On Sunday morning four of us went back to fetch the scooters; I stayed behind with Johnny, who prepared the food. Our boots were still wet from slipping in the water. When we also went back to the scooters we saw fresh leopard spoor following the tracks of the previous party. We also saw spoor of baboon and other animals, but didn’t encounter anything.
On reaching the others, we found they had not moved much further. Then came our second mishap. While we were pushing the scooter Vidi across the stream, it leaned over and, with a slow leaking puncture in the raft, slowly submerged. I dived into the cold water to try to save it but was too late. We managed to salvage some of the equipment.
That day was a most unhappy day: We not only lost a scooter, but also made little progress. Sadly, we had to walk back to the camp, as it was getting late. We were hoping to move the one remaining scooter to Ai-Ais but we had another 60-odd miles to go. The last 40 miles would have been rideable, but as we could not repair the scooter, we were forced to abandon it.
The following morning, we half buried it under rocks, deciding to return the following year and carry on where we had left off.
We continued with our equipment, using the spare tyres for straps to convert the pannier bags into rucksacks. It was a tiring journey to the Palm Trees about 10 miles further. At one of our numerous rest-halts, a lone figure with a rucksack approached us. He was a Swiss man on holiday in South Africa, named Goddfried Gabi. He was only too pleased to accompany us.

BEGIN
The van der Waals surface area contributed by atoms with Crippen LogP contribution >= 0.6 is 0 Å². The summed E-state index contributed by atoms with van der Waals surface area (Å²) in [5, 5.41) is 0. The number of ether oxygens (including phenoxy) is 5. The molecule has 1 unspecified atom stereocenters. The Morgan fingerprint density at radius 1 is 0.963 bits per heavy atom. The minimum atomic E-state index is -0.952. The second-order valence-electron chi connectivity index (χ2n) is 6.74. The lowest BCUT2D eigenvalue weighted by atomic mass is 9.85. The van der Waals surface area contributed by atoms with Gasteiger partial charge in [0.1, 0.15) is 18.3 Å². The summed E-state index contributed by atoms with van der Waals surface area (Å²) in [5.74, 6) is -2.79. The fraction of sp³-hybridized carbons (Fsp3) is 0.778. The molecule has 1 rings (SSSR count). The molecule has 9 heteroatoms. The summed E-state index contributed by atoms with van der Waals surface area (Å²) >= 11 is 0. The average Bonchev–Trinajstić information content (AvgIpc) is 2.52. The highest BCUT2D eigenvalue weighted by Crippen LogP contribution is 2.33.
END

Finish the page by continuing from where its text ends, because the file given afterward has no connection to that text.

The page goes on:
That afternoon we spent in the hot sulphur springs to relieve our aching bodies. Peter and Louis went for another dip in the moonlight at 4 a.m. In the morning we followed the path out of the canyon, taking three hours for the steep ascent. At the top we met Louis, who had left us to walk back seven miles to fetch the Jeep.
After a last look at the canyon, we made for Grünau, collected the Land Rover, left by Louis’s brother Peter at Vioolsdrif, and on Friday morning ended our eventful journey at the Argus Building in Cape Town.
Although we had not succeeded in bringing any of the scooters back, we did at last succeed in getting two shooters down the Fish River Canyon, leaving the first tyre tracks.
A journalist who had been down the canyon described our journey as impossible and said that it would be a “miracle” to get a scooter through. But for the limited time, we might have achieved that miracle.
Though extremely tired on reaching home, we were pleased that we had attempted this arduous journey and accepted the challenge when everything was against us.